Hardiness varies between species, but Centropyge angels can be sensitive.
Damage and stress during transport can spell trouble, so ensure any potential purchases have been sufficiently rested before committing to buy.
Thoroughly inspect any in the dealer’s holding tank. Look for frayed, torn fins or signs of haemorrhaging around the fin rays. Evidence of any should be a warning.
Any fish should be alert, active and preferably feeding.
Acclimatisation should be a slow process under subdued lighting to minimise stress and quarantining is highly recommended for two reasons.
Firstly, it will provide an opportunity to treat any fish affected with parasites, such as Brooklynella or Cryptocaryon, or otherwise suffering other health-related problems.
Dwarf angels may be sensitive to copper treatment, so pay particular attention to dosage rates.
A second reason for quarantining is to allow these fish to begin feeding in a controlled environment and some seeded live rock in the quarantine system will be welcomed.
Centropyge angels are heavenly but feisty, so choose tank mates with care. Avoid larger predators, so large lionfish, big puffers and porcupines — and larger morays and triggers are out.
Similarly, overly shy species should be avoided as the angel may begin to bully them.
Keep dwarf angels with such as hawkfish, tangs, wrasse and other semi-aggressive fishes. Adding the angel towards the end of the stocking list may help limit territorial squabbling — but don’t bank on it.
Conspecific tank mates should be avoided, unless adding small individuals to create a breeding pair or group, and even heterospecifics of the same genus can be trouble. Overall, it’s safest to limit stocking to one Centropyge per aquarium.
The African pygmy angel (C. acanthops) is from the Indian Ocean and has a prominent cheek spine. Reaching 8cm/3.1” in length, this has a golden dorsal surface and head marking, and a deep blue body.
Provide plenty of rubble and at least 200 l/44 gal of volume for this angel that’s often mistaken for the superficially similar Flameback pygmy (C. aurantonotus) from the Western Atlantic. The two species can, however, be easily distinguished — C. aurantonotus having a blue caudal fin instead of the African pygmy’s gold.
From the Indo-Pacific, the Coral beauty (C. bispinosa) is aptly named with its often deep purple and vivid orange coloration. Individuals can vary, depending on location of origin — some being almost completely blue. This enduringly popular angel reaches 10cm/4”.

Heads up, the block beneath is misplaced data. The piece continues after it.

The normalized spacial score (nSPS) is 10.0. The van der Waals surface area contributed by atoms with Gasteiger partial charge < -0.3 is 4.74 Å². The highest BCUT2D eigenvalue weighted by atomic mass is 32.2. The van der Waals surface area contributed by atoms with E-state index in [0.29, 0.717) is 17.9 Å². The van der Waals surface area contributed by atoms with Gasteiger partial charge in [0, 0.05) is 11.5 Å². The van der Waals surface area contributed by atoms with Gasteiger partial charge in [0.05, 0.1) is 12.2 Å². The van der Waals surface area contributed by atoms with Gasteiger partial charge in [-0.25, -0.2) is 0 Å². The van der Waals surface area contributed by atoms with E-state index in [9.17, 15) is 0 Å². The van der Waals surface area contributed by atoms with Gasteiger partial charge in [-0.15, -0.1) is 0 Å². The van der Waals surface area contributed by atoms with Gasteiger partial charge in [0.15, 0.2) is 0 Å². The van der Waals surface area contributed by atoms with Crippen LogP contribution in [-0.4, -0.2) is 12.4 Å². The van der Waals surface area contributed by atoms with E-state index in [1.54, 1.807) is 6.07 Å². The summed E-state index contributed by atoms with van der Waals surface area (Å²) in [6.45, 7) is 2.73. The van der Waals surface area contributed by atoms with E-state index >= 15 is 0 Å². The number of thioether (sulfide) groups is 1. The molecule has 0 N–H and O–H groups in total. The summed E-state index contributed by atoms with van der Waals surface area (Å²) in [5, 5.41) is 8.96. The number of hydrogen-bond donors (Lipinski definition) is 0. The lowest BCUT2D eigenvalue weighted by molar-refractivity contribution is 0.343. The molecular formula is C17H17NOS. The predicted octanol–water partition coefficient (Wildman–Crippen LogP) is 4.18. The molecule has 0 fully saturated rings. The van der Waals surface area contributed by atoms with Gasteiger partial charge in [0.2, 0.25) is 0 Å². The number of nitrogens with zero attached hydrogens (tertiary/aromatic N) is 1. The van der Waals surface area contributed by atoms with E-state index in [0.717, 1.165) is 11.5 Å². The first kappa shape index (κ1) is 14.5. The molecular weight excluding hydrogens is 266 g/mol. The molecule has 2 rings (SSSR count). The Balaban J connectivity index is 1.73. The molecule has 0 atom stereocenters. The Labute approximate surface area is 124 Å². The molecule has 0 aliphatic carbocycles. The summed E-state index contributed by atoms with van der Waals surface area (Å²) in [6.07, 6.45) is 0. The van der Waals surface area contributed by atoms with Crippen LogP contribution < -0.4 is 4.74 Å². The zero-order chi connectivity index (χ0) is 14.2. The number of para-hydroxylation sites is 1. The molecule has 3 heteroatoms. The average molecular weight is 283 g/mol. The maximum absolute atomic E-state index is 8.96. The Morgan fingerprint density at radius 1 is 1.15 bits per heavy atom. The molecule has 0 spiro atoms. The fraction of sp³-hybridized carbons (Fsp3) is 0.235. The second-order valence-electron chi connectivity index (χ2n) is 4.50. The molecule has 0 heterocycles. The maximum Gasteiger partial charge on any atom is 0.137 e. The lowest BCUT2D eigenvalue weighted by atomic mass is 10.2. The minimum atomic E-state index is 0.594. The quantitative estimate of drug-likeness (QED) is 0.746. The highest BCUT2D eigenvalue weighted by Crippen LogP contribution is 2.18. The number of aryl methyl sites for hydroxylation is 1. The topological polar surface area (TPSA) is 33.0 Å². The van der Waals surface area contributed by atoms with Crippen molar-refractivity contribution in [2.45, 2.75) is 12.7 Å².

The Cherub angel (C. argi) - pictured above by Brian Gratwicke - is from the Western Atlantic, although it superficially resembles the allopatric C. acanthops from the Indian Ocean. This is one of the hardier Centropyge, although it must eat sufficient algae. Growing to 8cm/ 3.1” this can be kept in 150 l /33 gal.
The Multicolour angel (C. multicolor) hails from the Pacific and reaches 9cm/3.5”. This species sports bizarre coloration; a combination of yellow, white, black and electric blue. Being a deepwater species and therefore difficult to capture, specimens are expensive.
This angel is surprisingly hardy and, providing that enough rocky crevices are provided, adapts well to captive life, although iffy in terms of being 'reef safe'.
C. nox, the Midnight angel, comes from the Western Pacific and reaches 10cm/4”. It is inexpensive and, despite its uniformly black coloration, is a stunner. It is relatively shy and demands plenty of hiding places, as well as careful acclimatisation and an optimal diet. Only add to a well-established system.
The Flame angel (C. loricula) is extremely popular, despite a hefty price tag. It’s easy to see why, however, with its brilliant orange/red body and electric blue dorsal and anal fins. Originating from the Central to Western Pacific, this species reaches 10cm/4” or so and is generally pretty hardy, provided specimens have been transported well.
The Lemonpeel angel (C. flavissima) from the Indo-Pacific is common in the trade, but not necessarily suitable for aquarium life. It reaches some 14cm/5.5”.
Coloration comprises an overall bright yellow with an electric blue rim around the eye and blue edging on the fins — and it’s not to be confused with the ‘false lemonpeel angel’ (C. heraldi), which lacks blue markings.
Lemonpeels can be territorial, so add them last. Unless a huge amount of room is available, avoid housing with conspecifics.
The Bicolour angel (C. bicolor) is another large, attractive Centropyge, reaching 15cm/6” and looks like a miniature Holacanthus angel. Originating from the Indo-Pacific, this species requires at least 300 l/66 gal and is a risky addition to the reef. Provide plenty of rubble in the aquascaping.